Fired Denver Sheriff deputy tries to get job back after excessive force case

Denver Sheriff deputy fired in excessive force case

Denver Sheriff deputy fired in excessive force case

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DENVER -- Scandals at the Denver Sheriff Department continue to grow as yet another jail house videotape of excessive force is released.

This happened the same week Denver agreed to pay more than $3 million to settle a different excessive force case.

This case involves a deputy who was fired after investigators saw the videotape and say he hit the inmate... even though there was no threat.

But at a hearing Thursday, the deputy argued that he should get his job back.

Denver Sheriff deputy Steven Valerio was fired because of what you see in the jailhouse videotape.

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It shows him punch an inmate in the face and then slam him into a concrete desk. He threw him on the floor and handcuffed him. The inmate was then lifted the  by the handcuffs.

The disciplinary report says Valerio used excessive force and then lied about what happened in effort to try to cover it up.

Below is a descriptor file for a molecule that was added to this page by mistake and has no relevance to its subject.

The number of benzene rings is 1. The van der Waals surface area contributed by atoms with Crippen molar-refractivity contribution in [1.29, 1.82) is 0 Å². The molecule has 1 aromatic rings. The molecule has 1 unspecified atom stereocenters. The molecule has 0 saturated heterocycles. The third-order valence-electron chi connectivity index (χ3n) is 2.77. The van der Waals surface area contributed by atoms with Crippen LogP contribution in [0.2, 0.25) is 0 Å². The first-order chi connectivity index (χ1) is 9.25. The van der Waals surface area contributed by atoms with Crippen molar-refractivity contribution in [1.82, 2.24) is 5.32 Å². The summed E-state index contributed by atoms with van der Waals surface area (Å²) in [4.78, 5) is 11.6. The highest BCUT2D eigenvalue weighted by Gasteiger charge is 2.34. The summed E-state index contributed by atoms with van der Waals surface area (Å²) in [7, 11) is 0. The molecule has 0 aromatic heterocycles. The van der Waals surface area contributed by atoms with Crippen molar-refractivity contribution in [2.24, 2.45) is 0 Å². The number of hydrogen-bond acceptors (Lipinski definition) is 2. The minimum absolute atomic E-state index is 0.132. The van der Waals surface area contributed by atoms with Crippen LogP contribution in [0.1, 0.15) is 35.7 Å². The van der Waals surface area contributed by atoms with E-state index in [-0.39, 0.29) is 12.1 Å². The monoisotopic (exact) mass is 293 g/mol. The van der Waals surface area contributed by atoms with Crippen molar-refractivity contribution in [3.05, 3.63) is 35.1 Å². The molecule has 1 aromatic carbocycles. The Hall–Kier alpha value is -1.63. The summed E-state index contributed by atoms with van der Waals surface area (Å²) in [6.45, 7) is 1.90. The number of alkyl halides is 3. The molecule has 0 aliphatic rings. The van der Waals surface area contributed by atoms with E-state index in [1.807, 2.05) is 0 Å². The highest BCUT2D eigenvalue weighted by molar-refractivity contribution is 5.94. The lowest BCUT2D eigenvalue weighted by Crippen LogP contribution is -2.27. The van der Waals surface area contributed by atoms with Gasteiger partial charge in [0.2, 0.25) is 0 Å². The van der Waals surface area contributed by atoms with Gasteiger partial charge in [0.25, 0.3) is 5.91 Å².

Valerio had no comment as he and his attorney left a city hearing about his case Thursday. Valerio is asking to be reinstated as a Denver Sheriff deputy.

Valerio claims he acted in self-defense and was just confuse, not lying, when he wrote his reports.

"We all have to hold ourselves accountable," Interim Sheriff Elias Diggins says.

Diggins this week talked about the series of scandals rocking the Sheriff Department.

Some of the harshest criticism has to do with the way the department handles internal affairs investigations.

Despite the obvious videotape evidence in Valerio's case, he wasn't fired until April of this year. That's 17 months after the incident. Reaching the appeal hearing that took place Thursday was an additional three months.

Diggins says fixing this process is a top priority. "Figuring out how to expedite the internal affairs process... justice should be fair but justice should also be swift."

The case will keep dragging on. The hearing officer is not expected to decide whether Valerio gets his job back for at least 45 days.




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